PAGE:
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Research Papers:

Characterization of selective and potent PI3Kδ inhibitor (PI3KDIN- 015) for B-Cell malignances

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Oncotarget. 2016; 7:32641-32651. https://doi.org/10.18632/oncotarget.8702

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Xiaochuan Liu, Aoli Wang, Xiaofei Liang, Cheng Chen, Juanjuan Liu, Zheng Zhao, Hong Wu, Yuanxin Deng, Li Wang, Beilei Wang, Jiaxin Wu, Feiyang Liu, Stacey M. Fernandes, Sophia Adamia, Richard M. Stone, Ilene A. Galinsky, Jennifer R. Brown, James D. Griffin, Shanchun Zhang, Teckpeng Loh, Xin Zhang, Wenchao Wang, Ellen L. Weisberg, Jing Liu _ and Qingsong Liu

Abstract

Xiaochuan Liu1,2,*, Aoli Wang2,3,*, Xiaofei Liang2,4,*, Cheng Chen2,4,*, Juanjuan Liu2,3, Zheng Zhao2,4, Hong Wu2,3, Yuanxin Deng2,3, Li Wang2,4, Beilei Wang2,4, Jiaxin Wu2,3, Feiyang Liu2,3, Stacey M. Fernandes5, Sophia Adamia5, Richard M. Stone5, Ilene A. Galinsky5, Jennifer R. Brown5, James D. Griffin5, Shanchun Zhang4,6, Teckpeng Loh1, Xin Zhang2, Wenchao Wang2,4, Ellen L. Weisberg5, Jing Liu2,4, Qingsong Liu2,4,7

1Department of Chemistry, University of Science and Technology of China, Hefei 230036, Anhui, P. R. China

2High Magnetic Field Laboratory, Chinese Academy of Sciences, Hefei 230031, Anhui, P. R. China

3University of Science and Technology of China, Hefei 230036, Anhui, P. R. China

4CHMFL-HCMTC Target Therapy Joint Laboratory, Hefei 230031, Anhui, P. R. China

5Department of Medical Oncology, Dana Farber Cancer Institute, Harvard Medical School, Boston, MA 02115, USA

6Hefei Cosource Medicine Technology Co. LTD., Hefei 230031, Anhui, P. R. China

7Hefei Science Center, Chinese Academy of Sciences, Hefei 230031, Anhui, P. R. China

*These authors have contributed equally to this work

Correspondence to:

Wenchao Wang, email: wwcbo@hmfl.cas.cn

Ellen L. Weisberg, email: Ellen_weisberg@dfci.harvard.edu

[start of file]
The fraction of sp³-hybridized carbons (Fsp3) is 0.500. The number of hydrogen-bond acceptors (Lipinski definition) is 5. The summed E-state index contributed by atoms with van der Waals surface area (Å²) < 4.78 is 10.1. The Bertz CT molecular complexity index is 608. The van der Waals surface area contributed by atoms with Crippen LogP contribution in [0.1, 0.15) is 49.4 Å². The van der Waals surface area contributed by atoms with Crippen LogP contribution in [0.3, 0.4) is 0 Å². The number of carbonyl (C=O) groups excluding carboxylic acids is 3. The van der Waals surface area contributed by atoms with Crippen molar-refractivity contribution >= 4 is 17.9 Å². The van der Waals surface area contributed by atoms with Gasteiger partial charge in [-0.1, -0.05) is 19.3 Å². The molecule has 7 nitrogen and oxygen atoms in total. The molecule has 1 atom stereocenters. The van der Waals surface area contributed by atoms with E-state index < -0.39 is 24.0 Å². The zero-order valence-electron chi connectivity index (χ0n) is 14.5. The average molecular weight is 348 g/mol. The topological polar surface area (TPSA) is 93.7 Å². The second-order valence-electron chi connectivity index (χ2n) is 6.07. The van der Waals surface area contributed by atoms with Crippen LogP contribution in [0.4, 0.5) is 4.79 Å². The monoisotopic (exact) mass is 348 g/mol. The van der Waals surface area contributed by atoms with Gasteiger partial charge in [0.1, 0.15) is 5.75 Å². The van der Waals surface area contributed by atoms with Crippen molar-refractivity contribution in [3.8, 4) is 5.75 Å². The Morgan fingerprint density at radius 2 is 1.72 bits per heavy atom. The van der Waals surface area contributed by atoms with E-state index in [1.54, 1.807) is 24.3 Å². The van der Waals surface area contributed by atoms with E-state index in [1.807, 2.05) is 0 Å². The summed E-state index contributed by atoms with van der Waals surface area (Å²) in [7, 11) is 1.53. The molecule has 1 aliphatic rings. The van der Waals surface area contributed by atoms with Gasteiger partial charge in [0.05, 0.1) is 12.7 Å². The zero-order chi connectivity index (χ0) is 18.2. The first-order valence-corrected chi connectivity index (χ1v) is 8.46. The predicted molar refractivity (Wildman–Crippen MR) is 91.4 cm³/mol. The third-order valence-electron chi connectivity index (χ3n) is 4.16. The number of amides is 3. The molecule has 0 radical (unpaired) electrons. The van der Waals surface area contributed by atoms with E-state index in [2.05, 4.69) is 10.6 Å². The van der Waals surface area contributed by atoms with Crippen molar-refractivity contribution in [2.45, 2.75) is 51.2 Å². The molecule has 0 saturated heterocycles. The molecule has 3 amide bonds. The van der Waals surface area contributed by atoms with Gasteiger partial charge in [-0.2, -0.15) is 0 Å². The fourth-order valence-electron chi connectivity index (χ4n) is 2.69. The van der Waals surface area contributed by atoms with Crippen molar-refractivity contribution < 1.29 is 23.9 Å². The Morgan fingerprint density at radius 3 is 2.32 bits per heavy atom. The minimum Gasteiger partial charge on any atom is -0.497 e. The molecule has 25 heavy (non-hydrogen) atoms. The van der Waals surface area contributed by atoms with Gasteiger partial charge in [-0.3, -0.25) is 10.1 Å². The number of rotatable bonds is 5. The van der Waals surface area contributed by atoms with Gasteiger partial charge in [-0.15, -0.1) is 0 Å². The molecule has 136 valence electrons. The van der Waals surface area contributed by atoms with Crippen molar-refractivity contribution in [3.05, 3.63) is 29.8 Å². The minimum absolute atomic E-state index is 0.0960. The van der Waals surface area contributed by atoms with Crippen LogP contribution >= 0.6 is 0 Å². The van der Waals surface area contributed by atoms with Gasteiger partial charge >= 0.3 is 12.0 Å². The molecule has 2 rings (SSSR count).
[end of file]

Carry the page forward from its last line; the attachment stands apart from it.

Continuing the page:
Jing Liu, email: jingliu@hmfl.ac.cn

Qingsong Liu, email: qsliu97@hmfl.ac.cn

Keywords: PI3Kδ, leukemia, B-cell malignances, PI3K, kinase inhibitors

Received: January 14, 2016    Accepted: March 28, 2016    Published: April 12, 2016

ABSTRACT

PI3Kδ is predominately expressed in leukocytes and has been found overexpressed in B-cell related malignances such as CLL and AML. We have discovered a highly selective ATP competitive PI3Kd inhibitor PI3KD-IN-015, which exhibits a high selectivity among other PI3K isoforms in both biochemical assays and cellular assay, meanwhile did not inhibit most of other protein kinases in the kinome. PI3KD-IN-015 demonstrates moderately anti-proliferation efficacies against a variety of B-cell related cancer cell lines through down-regulate the PI3K signaling significantly. It induced both apoptosis and autophagy in B-cell malignant cell lines. In addition, combination of autophagy inhibitor Bafilomycin could potentiate the moderate anti-proliferation effect of PI3KD-IN-015. PI3KD-IN-015 shows anti-proliferation efficacy against CLL and AML patient primary cells. Collectively, these results indicate that PI3KD-IN-015 may be useful drug candidate for further development of anti-B-cell related malignances therapies.


INTRODUCTION